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Leadership for the 21st century

March 18, 2008

That leadership is what defines the best in any sphere from the rest is a no-brainer. But what specifically are the characteristics of “Leadership for the 21st Century.” Some of the best minds from across India and the world came together to discuss and debate this issue at the Seventh India Today Conclave held in Delhi on March 13, 14 and 15.


India Today Group Chairman and Editor-in-Chief Aroon Purie moderating former US President Bill Clintonís opening keynote address

India Today Group Chairman and Editor-in-Chief Aroon Purie moderating Bill Clinton’s opening keynote address | More pics

The topic was defined not in the narrow political and economic sense, but in a broader sense, including these two, but also encompassing subjects like sports, cinema, spirituality and science.

Aroon Purie, Chairman and Editor-in-Chief, India Today Group, set the tone for the conclave, saying: “The new century needs a leadership that is not subordinated to ideology, but ideas.” The India Today Conclave, he added, had become a forum where concepts collide, arguments provoke and ideas flourish.

Addressing the conclave, Finance Minister P. Chidambaram conceded that the benefits of robust economic growth had not reached all sections of society. He attributed the poor performance in distributive justice to the stagnant agricultural sector “which is growing at 2.6 per cent and accounts for only 18 per cent of GDP. Agriculture’s share will shrink further unless a big chunk of the 42 per cent of rural population dependent on it is taken away to non-farm jobs”. And this, he added, will be possible only through good governance.

P. Chidambaram, Finance Minister
P. Chidambaram
Speaking on the “Future of Communications and its role in Globalisation”, Sunil Bharti Mittal, Chairman, Bharti Airtel, said: “What we’re seeing today is just the very basic platform of the emerging world order in the next 10-15 years.” Elaborating, he added that “although Bharti started as a telecom company, it will not end up being one. We will turn into a lifestyle provider.”

Mukesh Ambani, Chairman, Reliance Industries
Mukesh Ambani
Reliance Chairman Mukesh Ambani, expectedly, perhaps, addressed the session on “What Does It Take To Be a Global Business Leader”. He reminded the audience that India’s share of world GDP in the 17th century was 22 per cent (roughly equal to the share of the US economy in world GDP today). “India is poised to reclaim its position in the word order provided it seizes the opportunities at the right time. And whether or not India is able to seize this opportunity will depend on the leadership of the country and its businesses, because nothing in the life of a country or company is inevitable.”

Al Gore, Nobel Peace Laureate, 2007, and former US Vice President
Al Gore
Former US President Bill Clinton, linking up from the US via satellite, came out in support of the Indo-US nuclear deal and said the Democratic Party, if it comes to power, will honour the commitments made by the Bush administration under the deal. “Some Democrats have some questions about the agreement… but new (US) governments tend to honour agreements entered into by previous ones,” he said. Coming to the subject of the conclave, he added that removing inequality, insecurity and global warming from the world should be the key agenda for the new leadership in the 21st century.”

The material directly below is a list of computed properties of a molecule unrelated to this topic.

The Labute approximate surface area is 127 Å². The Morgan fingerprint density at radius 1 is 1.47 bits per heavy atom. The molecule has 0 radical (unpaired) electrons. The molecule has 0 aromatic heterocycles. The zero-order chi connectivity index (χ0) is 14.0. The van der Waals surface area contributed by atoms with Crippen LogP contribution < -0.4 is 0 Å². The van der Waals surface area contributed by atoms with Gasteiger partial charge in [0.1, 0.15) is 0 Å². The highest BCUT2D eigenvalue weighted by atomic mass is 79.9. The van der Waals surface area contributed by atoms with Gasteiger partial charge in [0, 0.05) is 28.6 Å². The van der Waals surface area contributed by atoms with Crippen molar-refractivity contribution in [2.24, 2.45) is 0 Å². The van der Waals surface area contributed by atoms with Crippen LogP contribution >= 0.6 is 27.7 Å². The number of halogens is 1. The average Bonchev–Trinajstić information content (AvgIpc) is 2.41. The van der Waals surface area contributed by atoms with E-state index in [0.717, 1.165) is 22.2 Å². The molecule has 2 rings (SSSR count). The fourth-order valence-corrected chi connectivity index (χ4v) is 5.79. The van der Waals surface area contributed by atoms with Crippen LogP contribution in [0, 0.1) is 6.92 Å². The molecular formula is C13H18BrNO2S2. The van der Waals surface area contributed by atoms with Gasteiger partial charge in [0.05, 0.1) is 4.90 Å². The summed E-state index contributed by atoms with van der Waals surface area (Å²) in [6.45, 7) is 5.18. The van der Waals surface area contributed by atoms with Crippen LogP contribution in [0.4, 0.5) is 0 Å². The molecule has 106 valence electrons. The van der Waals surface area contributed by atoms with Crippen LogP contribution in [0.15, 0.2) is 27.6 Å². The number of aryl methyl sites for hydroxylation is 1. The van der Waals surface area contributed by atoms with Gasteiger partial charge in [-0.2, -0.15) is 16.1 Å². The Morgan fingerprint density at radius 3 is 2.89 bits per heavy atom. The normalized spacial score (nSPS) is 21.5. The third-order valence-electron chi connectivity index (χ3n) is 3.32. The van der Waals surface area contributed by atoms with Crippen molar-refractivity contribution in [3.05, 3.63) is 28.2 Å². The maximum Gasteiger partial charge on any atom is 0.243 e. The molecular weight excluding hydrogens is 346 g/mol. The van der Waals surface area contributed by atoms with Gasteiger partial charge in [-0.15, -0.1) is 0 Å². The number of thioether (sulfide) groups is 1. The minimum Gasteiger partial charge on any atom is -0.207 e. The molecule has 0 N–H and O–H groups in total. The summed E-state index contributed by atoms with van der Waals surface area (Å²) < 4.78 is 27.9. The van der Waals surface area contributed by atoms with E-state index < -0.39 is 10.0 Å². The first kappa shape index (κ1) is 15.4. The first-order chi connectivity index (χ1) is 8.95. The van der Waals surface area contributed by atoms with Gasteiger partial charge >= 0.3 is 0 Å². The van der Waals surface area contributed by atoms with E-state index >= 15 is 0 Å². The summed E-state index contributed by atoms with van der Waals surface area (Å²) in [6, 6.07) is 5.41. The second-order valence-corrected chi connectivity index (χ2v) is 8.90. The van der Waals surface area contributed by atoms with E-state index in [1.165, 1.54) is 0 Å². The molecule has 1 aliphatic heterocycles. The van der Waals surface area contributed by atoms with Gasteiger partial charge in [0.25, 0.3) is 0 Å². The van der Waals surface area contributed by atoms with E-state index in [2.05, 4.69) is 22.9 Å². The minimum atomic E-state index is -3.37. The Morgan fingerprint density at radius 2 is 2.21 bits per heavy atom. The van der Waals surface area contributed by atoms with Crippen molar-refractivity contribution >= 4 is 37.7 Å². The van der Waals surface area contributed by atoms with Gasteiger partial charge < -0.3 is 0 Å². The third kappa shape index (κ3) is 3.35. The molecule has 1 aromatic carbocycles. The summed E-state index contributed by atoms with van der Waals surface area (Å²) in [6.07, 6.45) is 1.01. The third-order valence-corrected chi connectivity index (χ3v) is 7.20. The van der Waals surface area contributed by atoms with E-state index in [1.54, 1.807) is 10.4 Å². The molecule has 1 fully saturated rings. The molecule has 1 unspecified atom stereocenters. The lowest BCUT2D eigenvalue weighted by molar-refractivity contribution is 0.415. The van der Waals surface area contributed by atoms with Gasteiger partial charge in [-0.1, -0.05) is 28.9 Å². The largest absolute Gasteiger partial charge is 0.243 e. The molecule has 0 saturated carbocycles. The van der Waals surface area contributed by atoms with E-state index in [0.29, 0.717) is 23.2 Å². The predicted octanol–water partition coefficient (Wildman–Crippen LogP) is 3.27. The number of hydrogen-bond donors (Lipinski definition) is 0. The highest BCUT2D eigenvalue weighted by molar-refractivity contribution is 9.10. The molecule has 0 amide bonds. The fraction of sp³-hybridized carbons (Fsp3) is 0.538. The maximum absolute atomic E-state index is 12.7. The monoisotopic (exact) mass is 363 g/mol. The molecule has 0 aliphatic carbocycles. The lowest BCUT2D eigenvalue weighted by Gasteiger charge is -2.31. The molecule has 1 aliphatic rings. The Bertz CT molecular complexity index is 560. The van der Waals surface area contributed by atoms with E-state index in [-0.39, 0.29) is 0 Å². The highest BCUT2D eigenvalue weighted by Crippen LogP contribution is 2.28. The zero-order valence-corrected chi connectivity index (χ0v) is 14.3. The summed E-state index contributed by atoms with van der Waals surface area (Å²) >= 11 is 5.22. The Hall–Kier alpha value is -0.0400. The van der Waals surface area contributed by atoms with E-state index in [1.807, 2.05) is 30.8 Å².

The temperature turned decidedly hot when A-list politicians like Narendra Modi, Chief Minister of Gujarat; Digvijay Singh, former Chief Minister of Madhya Pradesh and Congress General Secretary; and Farooq Abdullah, former Chief Minister of Jammu & Kashmir, locked horns over the topic “Leadership To End Votebank Politics”.

Provoked to the quick by session Chairman and India Today Editor Prabhu Chawla’s statement that all political parties practised votebank politics in their pursuit of power, Modi said the politics of development is the best antidote to the politics of votebanks. Reacting sharply to Modi’s observation, Singh blamed the BJP for practising the politics of exclusion. “Hindu fundamentalism is breeding Muslim fundamentalism and dealing firmly with them can strengthen communal harmony.”

J. Craig Venter, Pioneering Genomic Researcher
J. Craig Venter
Expectedly, perhaps, the irrepressible Abdullah had the last word on the subject. “Votebank politics is an enduring legacy of the British rulers. And we politicians have spread the virus of religious hatred to grab power over the last six decades.”

Others who addressed the session included BJP leader and NDA’s shadow Prime Minister L.K. Advani, iconic genomic researcher Craig J. Venter, young politicians Sachin Pilot and Kanimozhi Karunanidhi, actors Aamir Khan and Preity Zinta, JKLF leader Yasin Malik, Cisco’s Chief Globalisation Officer Wim Elfrink, recently retired Australian wicketkeeper Adam Gilchrist, Founder-CEO of SKS Microfinance Vikram Akula, and former US Vice President Al Gore, who delivered the closing keynote address.

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